New storm clouds are gathering over Toyota's headquarters in the US these days, after yesterday another internal email between company staff was made public. The email, attributed to Toyota vice president Irv Miller, points to the fact that Toyota was well aware of the accelerator problems long before it publicly admitted.
According to the Associated Press, Irv Miller urged Toyota "to come clean" five days prior to the recall announcement. Apparently, Miller had to battle other Toyota executives before having his way.
“Now I talked with you on the phone, we should not mention about the mechanical failures of acc. pedal because we have not clarified the real cause of the sticking acc pedal formally, and the remedy for the matter has not been confirmed,”
Katsuhiko Koganei, Toyota executive coordinator for corporate communications told Miller in an email five days prior to the recall.
“I hate to break this to you but WE HAVE A tendency for MECHANICAL failure in accelerator pedals of a certain manufacturer on certain models,”
Miller replied. “We better just hope that they can get NHTSA to work with us in coming with a workable solution that does not put us out of business.”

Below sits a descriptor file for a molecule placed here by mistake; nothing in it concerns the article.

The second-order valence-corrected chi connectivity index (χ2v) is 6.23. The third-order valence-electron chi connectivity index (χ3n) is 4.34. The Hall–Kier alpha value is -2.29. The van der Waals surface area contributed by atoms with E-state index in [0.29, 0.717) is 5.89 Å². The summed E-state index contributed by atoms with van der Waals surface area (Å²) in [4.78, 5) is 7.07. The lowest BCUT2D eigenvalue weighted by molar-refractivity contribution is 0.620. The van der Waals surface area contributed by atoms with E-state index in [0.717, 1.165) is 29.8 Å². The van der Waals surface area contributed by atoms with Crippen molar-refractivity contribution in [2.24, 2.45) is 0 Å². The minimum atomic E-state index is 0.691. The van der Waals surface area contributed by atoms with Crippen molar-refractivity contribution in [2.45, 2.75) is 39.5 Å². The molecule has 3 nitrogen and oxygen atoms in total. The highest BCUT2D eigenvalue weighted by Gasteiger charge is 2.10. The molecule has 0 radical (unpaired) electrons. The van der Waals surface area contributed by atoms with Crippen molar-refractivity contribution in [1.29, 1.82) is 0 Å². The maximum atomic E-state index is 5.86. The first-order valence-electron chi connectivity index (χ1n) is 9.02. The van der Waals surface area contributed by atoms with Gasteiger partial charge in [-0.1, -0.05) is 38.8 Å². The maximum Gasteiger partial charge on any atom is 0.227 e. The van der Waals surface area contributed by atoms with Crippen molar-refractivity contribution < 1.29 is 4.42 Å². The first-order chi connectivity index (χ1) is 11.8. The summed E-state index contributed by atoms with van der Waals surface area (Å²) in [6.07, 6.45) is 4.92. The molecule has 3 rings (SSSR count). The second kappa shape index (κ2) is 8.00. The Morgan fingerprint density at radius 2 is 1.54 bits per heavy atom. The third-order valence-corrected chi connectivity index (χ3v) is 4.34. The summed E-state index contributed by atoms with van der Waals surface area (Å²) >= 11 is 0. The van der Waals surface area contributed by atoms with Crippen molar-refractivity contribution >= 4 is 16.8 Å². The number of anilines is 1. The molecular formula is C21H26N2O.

The Japanese manufacturer was quick to respond to this latest development, by issuing a press statement in which it declines to comment the contents of the email.
"While Toyota does not comment on internal company communications and cannot comment on Mr. Miller’s email, we have publicly acknowledged on several occasions that the company did a poor job of communicating during the period preceding our recent recalls,"
Toyota's statement reads.
"We have subsequently taken a number of important steps to improve our communications with regulators and customers on safety-related matters to ensure that this does not happen again."
"These include the appointment of a new Chief Quality Officer for North America and a greater role for the region in making safety-related decisions. As part of our heightened commitment to quality assurance, we are fully committed to being more transparent."